Miscarriage. If you’re a woman with uterine fibroids and planning to conceive, this one scary word probably runs through your mind daily. For years, the medical community has linked these noncancerous uterine growths to an increased risk of pregnancy loss. But thanks to a groundbreaking study, new findings show fibroids don’t cause miscarriages—something we can all celebrate.1
The 10-year study led by Vanderbilt University Medical Center professor of Obstetrics and Gynecology Katherine Hartmann, MD, PhD, sought to further understand how fibroids influence pregnancy.1 To do so, Dr. Hartmann and her team followed over 5,500 women who were planning pregnancies or who were in the early weeks of pregnancy, dividing them into two groups: those who suffered with fibroids and those who did not. Fibroid presence, size, number, and location in the uterus were determined by ultrasound.
Results published in the American Journal of Epidemiology showed the risk of miscarrying—approximately 11%—was the same for women in both groups.1 These findings were surprising because, according to Dr. Hartmann in a Vanderbilt University press release, the initial goal of the study was to understand which types of fibroids put women at the highest risk of miscarriage.2
Why did previous research connect fibroids with miscarriage?
Hartmann went on to explain that earlier studies didn’t always verify fibroid status with ultrasound in all patients involved.2 What’s more, in previous studies, factors like ethnicity and age weren’t always considered. Increased age and African American descent are both risk factors for having fibroids.3 They are also factors that increase the risk of miscarrying.1,4 But that doesn’t necessarily mean that fibroids cause miscarriages. When other studies didn’t separate these factors, fibroids were incorrectly labeled as the culprit.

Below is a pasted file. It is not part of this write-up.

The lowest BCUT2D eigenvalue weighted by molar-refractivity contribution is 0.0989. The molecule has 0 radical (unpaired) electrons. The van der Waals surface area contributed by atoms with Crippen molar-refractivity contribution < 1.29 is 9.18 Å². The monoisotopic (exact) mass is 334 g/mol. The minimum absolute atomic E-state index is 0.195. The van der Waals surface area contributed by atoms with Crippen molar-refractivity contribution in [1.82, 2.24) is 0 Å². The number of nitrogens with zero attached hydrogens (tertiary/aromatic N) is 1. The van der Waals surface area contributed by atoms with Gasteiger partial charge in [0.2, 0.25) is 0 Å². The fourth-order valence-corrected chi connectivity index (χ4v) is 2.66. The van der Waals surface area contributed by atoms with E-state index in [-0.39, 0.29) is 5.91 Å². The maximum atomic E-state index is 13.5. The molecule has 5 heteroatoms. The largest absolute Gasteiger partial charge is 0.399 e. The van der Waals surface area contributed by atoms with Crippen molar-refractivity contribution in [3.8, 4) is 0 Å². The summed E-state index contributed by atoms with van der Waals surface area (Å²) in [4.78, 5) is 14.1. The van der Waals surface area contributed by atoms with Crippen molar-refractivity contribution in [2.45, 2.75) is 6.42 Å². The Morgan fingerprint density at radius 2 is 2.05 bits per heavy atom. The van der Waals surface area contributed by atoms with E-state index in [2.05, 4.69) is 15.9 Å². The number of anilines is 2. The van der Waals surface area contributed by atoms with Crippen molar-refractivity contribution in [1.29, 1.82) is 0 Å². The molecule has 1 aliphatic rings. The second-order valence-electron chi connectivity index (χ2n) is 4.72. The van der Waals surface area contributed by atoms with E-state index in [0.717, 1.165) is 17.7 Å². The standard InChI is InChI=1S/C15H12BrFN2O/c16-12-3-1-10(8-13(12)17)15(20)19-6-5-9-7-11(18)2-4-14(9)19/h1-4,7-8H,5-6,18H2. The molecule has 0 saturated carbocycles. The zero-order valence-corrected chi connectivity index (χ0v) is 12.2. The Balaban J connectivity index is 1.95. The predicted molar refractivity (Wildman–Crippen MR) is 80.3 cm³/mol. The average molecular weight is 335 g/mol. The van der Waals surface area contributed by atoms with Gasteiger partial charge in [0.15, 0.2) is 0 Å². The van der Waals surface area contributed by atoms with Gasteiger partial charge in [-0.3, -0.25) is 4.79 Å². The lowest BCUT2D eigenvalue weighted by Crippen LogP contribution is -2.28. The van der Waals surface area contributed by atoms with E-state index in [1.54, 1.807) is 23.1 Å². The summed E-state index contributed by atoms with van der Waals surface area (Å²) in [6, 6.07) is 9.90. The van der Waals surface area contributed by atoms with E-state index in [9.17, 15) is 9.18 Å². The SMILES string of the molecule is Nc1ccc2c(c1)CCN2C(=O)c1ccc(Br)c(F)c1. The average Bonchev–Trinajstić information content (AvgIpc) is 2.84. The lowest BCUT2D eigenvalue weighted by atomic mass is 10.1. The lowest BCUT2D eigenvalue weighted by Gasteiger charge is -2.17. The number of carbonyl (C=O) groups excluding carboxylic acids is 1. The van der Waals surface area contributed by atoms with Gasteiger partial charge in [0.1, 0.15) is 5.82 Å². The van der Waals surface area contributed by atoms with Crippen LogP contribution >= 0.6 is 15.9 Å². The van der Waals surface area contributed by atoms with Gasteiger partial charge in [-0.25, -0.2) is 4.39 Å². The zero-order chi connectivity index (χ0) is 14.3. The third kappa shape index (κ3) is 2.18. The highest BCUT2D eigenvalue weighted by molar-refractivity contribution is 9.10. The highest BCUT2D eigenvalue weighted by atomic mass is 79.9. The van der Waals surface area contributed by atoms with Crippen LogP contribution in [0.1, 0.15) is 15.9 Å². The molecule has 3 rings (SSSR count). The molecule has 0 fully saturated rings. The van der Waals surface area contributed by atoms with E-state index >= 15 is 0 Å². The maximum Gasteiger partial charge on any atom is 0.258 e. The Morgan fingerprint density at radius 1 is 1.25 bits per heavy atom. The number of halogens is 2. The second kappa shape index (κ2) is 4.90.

Although fibroids aren’t linked to miscarriages, they can be the cause of heavy periods, pelvic pain, and urinary symptoms, along with pregnancy complications like preterm birth, placental abruption, postpartum bleeding, and the need for a cesarean section.1
The results of this study not only help women let go of some of the stress surrounding fibroids but also may spare women from undergoing myomectomy—a major surgery done to remove fibroids. The researchers of the study concluded that myomectomy performed for the sake of reducing the risk of miscarriage deserves careful consideration.
ABOUT THE AUTHOR Alicia Armeli is a Freelance Writer and Editor, Registered Dietitian Nutritionist, and Certified Holistic Life Coach. She has master’s degrees in English Education and Nutrition. Through her writing, she empowers readers to live optimally by building awareness surrounding issues that impact health and wellbeing. In addition to writing, she enjoys singing, traveling abroad, and volunteering in her community. She is a paid consultant of Merit Medical.
- Hartmann, K. E., Velez Edwards, D. R., Savitz, D. A., et al. (2017). Prospective cohort study of uterine fibroids and miscarriage risk. Am J Epidemiol, Jun; 7: 1-9.
- Pasley, J. (2017, Jun 7). Vanderbilt-led study disputes link between uterine fibroids and miscarriage risk. Retrieved from https://news.vanderbilt.edu/2017/06/07/vanderbilt-led-study-disputes-link-between-uterine-fibroids-and-miscarriage-risk/
- Office on Women’s Health, U.S. Department of Health and Human Services. (2017, Feb 6). Uterine fibroids. Retrieved from https://www.womenshealth.gov/a-z-topics/uterine-fibroids
- Mukherjee, S., Velez Edwards, D. R., Baird, D. D., et al. (2013). Risk of miscarriage among black women and white women in a US prospective cohort study.Am J Epidemiol,177(11): 1271–1278.